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ABDOMINAL TRAUMA

 

 

Injury to the Colon and Rectum
Karim Brohi, trauma.org 8:7, July 2003

The colon is the second most commonly injured organ in penetrating trauma, but injury is rare in blunt trauma (2-5%). However rectal injuries are more common in blunt trauma, especially when associated with pelvic injuries. Diagnosis of these injuries may be difficult - especially in the unconscious or obtunded patient. Maintaining a high degree of suspicion is vital to avoid missing these injuries.

Colon & Rectum

Introduction
Diagnosis
Management - History
Management - Colon
Management - Rectum
Management - Guidelines
References

 

A 22 year old man presented to the trauma centre 3 days following a stab wound to the right buttock. He had initially been seen at another hospital where a 1.5cm wound to the outer aspect of the right buttock had been cleaned and stitched. He represented due to pain in the buttock and appearance of a 4cm black patch around the buttock wound. He had never complained of any rectal pain or bleeding.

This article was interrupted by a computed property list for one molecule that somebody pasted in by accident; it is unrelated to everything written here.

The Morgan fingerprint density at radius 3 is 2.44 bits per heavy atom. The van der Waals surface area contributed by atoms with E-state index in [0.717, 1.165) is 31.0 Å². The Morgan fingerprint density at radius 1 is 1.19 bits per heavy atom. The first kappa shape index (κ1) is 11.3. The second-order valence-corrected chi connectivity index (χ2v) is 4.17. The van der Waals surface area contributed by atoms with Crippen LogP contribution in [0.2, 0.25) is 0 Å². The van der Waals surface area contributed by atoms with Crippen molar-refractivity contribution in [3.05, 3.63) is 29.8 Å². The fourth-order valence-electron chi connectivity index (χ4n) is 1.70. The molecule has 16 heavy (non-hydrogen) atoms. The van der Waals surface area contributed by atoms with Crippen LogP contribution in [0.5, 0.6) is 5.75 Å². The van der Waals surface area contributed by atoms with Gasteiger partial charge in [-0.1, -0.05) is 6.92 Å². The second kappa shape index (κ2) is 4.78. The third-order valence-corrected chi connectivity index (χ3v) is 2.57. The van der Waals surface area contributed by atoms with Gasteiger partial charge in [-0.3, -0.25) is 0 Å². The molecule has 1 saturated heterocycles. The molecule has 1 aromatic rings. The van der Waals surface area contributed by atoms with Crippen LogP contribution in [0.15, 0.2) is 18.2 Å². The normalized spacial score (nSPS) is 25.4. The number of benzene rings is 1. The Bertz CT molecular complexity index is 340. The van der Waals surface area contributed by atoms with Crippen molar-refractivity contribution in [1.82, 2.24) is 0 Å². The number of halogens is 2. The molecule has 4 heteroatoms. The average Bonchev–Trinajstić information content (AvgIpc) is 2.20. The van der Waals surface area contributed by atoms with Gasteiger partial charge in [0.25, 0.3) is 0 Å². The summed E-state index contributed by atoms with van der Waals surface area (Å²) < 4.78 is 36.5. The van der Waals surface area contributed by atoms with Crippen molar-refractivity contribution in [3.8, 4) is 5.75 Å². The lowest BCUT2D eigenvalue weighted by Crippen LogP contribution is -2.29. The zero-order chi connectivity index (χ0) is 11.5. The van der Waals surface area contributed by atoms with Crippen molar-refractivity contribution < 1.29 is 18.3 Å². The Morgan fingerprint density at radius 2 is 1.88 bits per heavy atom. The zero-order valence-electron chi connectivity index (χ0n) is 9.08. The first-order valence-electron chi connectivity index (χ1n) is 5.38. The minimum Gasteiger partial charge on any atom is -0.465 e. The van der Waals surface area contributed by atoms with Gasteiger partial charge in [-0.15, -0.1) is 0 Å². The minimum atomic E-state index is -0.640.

Examination at the trauma centre included digital rectal examination and rigid sigmoidoscopy/proctoscopy, revealing some blood and pus and an injury to the lateral rectal wall. The patient was transferred immediately to the operating room for debridement of the buttock wound and defunctioning colostomy. On the operating table the nectroci patch on the buttock had expanded to approximately 8cm in diameter. Debridement was commenced but could not keep pace with the rapidly spreading necrotizinf fasciitis.

The patient eventually died on the operating table when it became apparent the sepsis had spread to include his upper and lower limbs.

Diagnosis